Economic, conservation and scientific reasons appear to be pushing no-tillers toward applying less nitrogen in their fields.
The 2010 No-Till Farmer No-Till Practices Survey of 471 subscribers found 17% of respondents were applying less than 0.8 pounds of nitrogen per bushel of expected corn yield, well under the 1.2 pounds per bushel recommendation bandied about for many years.
“There are multiple factors forcing farmers to be more frugal with their nitrogen applications, but the spike in prices is probably the leading cause,” says Joshua McGrath, a soil fertility and nutrient management specialist at the University of Maryland.
After years of hedging their bets by applying more nitrogen than truly needed, many farmers are now settling into much lower rates without suffering yield losses.
Strip-tiller Donn Branton of LeRoy, N.Y., has set onfarm yield records in the past 2 years while minimizing nitrogen rates. His actual application rate calculates out to a scant 0.46 pounds of nitrogen per bushel of actual yield.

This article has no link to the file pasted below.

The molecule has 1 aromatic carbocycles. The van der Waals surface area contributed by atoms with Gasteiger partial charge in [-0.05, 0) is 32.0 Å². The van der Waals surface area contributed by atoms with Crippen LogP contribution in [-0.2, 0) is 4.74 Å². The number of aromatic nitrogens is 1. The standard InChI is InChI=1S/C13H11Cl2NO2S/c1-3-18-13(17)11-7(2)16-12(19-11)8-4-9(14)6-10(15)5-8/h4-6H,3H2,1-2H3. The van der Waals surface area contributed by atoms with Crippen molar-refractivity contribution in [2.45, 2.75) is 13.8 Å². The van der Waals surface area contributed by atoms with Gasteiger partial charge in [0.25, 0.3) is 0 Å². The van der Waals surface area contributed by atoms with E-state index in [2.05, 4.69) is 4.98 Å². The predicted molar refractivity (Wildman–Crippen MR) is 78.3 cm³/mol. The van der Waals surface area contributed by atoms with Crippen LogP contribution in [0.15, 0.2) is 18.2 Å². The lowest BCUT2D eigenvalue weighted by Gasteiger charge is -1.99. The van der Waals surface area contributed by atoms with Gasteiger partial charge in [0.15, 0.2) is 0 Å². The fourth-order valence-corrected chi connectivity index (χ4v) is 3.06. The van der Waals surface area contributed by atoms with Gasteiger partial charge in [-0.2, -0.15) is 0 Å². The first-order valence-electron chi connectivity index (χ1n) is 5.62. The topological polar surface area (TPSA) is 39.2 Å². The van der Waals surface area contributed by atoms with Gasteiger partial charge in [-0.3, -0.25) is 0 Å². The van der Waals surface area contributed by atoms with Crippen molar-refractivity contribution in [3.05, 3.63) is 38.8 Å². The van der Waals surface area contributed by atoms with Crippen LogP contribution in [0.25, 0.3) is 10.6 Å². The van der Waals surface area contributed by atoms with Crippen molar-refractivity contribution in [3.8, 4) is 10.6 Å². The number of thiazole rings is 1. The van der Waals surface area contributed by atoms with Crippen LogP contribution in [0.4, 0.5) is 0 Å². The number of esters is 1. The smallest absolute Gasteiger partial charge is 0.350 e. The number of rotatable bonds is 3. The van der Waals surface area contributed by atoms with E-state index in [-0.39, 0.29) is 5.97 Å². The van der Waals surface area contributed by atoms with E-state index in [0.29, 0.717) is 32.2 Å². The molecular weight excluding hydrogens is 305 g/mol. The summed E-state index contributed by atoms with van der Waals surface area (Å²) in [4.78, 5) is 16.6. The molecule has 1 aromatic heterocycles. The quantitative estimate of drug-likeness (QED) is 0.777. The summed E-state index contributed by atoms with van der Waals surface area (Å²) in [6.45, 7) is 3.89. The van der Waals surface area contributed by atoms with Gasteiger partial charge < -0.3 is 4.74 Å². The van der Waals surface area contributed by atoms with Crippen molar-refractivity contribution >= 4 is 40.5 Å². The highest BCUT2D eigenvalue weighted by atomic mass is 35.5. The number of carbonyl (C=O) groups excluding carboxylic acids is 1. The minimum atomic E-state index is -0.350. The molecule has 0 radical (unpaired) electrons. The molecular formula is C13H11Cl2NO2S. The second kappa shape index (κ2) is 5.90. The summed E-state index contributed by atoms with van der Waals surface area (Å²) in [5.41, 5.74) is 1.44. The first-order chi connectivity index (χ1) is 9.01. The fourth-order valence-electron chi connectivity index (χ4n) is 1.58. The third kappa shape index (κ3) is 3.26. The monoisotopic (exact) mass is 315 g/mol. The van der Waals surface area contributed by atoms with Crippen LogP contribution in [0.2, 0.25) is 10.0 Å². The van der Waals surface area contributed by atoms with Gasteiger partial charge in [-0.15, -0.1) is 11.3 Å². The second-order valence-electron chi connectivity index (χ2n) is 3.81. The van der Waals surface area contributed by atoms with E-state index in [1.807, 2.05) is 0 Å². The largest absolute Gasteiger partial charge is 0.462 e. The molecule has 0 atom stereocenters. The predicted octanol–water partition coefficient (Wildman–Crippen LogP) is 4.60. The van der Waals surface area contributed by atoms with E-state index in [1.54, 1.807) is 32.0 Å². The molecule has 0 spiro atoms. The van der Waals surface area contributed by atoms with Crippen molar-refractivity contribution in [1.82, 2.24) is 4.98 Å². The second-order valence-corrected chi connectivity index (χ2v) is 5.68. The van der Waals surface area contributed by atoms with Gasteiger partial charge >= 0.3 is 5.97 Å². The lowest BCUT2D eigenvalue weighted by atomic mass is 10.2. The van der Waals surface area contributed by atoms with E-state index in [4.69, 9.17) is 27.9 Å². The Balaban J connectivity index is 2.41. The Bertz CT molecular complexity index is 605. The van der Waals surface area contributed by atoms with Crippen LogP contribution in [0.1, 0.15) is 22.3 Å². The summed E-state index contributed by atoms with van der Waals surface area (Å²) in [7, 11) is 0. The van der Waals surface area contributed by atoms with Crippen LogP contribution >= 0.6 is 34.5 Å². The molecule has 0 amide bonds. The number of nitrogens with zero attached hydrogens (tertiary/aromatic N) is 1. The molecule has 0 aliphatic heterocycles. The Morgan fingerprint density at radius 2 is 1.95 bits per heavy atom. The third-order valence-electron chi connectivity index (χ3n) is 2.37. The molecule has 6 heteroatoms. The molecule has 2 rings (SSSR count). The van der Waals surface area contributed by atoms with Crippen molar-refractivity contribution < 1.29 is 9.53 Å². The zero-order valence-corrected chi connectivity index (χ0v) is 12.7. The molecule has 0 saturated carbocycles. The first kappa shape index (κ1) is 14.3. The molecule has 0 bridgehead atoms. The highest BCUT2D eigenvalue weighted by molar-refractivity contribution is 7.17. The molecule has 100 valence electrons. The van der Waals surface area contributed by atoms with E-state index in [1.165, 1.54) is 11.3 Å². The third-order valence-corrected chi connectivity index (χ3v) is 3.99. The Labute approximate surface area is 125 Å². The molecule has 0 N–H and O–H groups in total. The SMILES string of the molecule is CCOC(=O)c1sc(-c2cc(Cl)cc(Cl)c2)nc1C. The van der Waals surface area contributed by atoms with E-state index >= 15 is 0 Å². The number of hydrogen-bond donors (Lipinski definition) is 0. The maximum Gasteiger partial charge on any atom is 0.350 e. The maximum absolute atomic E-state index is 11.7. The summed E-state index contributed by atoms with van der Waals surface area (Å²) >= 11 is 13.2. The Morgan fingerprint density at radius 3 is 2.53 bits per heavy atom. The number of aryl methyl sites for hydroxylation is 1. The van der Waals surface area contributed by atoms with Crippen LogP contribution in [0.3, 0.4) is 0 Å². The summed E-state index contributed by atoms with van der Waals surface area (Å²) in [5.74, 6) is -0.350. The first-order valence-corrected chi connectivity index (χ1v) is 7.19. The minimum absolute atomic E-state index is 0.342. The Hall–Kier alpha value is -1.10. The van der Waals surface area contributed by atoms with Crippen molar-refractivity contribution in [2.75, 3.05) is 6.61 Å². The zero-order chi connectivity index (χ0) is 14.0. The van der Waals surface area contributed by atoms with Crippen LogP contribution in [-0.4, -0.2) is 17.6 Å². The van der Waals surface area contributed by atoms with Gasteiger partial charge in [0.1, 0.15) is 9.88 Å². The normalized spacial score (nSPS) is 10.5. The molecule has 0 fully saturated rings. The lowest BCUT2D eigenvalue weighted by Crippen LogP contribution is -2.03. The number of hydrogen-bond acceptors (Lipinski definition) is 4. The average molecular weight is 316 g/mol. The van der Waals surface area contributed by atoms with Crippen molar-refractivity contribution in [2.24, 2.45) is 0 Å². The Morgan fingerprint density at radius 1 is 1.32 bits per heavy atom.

He used to apply a pound or more, going off the recommended rates based on yield goals.
“I started looking at yields. We were putting on a certain amount of nitrogen and were getting yields that exceeded the applied nitrogen according to the formula,” Branton recalls. “We had to start questioning where that extra yield was coming from and what our nitrogen needs really were.”
He no longer bases nitrogen applications on yield goals. Instead, he considers crop history, rotation and cover crops when determining rates, usually ending up…